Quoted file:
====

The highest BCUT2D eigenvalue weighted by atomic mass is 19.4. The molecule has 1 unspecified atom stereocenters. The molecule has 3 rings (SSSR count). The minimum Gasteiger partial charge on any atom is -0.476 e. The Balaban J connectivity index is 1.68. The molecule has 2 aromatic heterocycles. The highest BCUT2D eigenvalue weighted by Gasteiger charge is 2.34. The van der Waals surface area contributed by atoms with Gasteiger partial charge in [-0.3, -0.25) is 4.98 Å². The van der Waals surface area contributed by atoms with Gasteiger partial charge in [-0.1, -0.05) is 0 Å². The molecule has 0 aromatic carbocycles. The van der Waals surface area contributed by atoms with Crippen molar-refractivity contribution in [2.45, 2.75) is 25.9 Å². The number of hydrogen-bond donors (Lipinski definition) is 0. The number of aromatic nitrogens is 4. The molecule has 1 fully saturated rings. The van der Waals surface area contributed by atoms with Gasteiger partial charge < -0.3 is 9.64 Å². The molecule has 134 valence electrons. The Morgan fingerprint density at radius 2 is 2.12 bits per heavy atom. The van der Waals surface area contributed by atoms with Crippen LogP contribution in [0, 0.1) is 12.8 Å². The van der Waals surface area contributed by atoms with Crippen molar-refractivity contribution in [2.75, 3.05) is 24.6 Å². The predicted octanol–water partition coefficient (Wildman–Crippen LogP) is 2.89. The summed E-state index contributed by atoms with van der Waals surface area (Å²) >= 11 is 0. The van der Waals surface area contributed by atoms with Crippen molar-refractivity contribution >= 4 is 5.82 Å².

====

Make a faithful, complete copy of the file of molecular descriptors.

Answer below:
The highest BCUT2D eigenvalue weighted by atomic mass is 19.4. The molecule has 1 unspecified atom stereocenters. The molecule has 3 rings (SSSR count). The minimum Gasteiger partial charge on any atom is -0.476 e. The Balaban J connectivity index is 1.68. The molecule has 2 aromatic heterocycles. The highest BCUT2D eigenvalue weighted by Gasteiger charge is 2.34. The van der Waals surface area contributed by atoms with Gasteiger partial charge in [-0.3, -0.25) is 4.98 Å². The van der Waals surface area contributed by atoms with Gasteiger partial charge in [-0.1, -0.05) is 0 Å². The molecule has 0 aromatic carbocycles. The van der Waals surface area contributed by atoms with Crippen molar-refractivity contribution in [2.45, 2.75) is 25.9 Å². The number of hydrogen-bond donors (Lipinski definition) is 0. The number of aromatic nitrogens is 4. The molecule has 1 fully saturated rings. The van der Waals surface area contributed by atoms with Gasteiger partial charge < -0.3 is 9.64 Å². The molecule has 134 valence electrons. The Morgan fingerprint density at radius 2 is 2.12 bits per heavy atom. The van der Waals surface area contributed by atoms with Crippen LogP contribution in [0, 0.1) is 12.8 Å². The van der Waals surface area contributed by atoms with Crippen molar-refractivity contribution in [2.75, 3.05) is 24.6 Å². The predicted octanol–water partition coefficient (Wildman–Crippen LogP) is 2.89. The summed E-state index contributed by atoms with van der Waals surface area (Å²) >= 11 is 0. The van der Waals surface area contributed by atoms with Crippen molar-refractivity contribution >= 4 is 5.82 Å².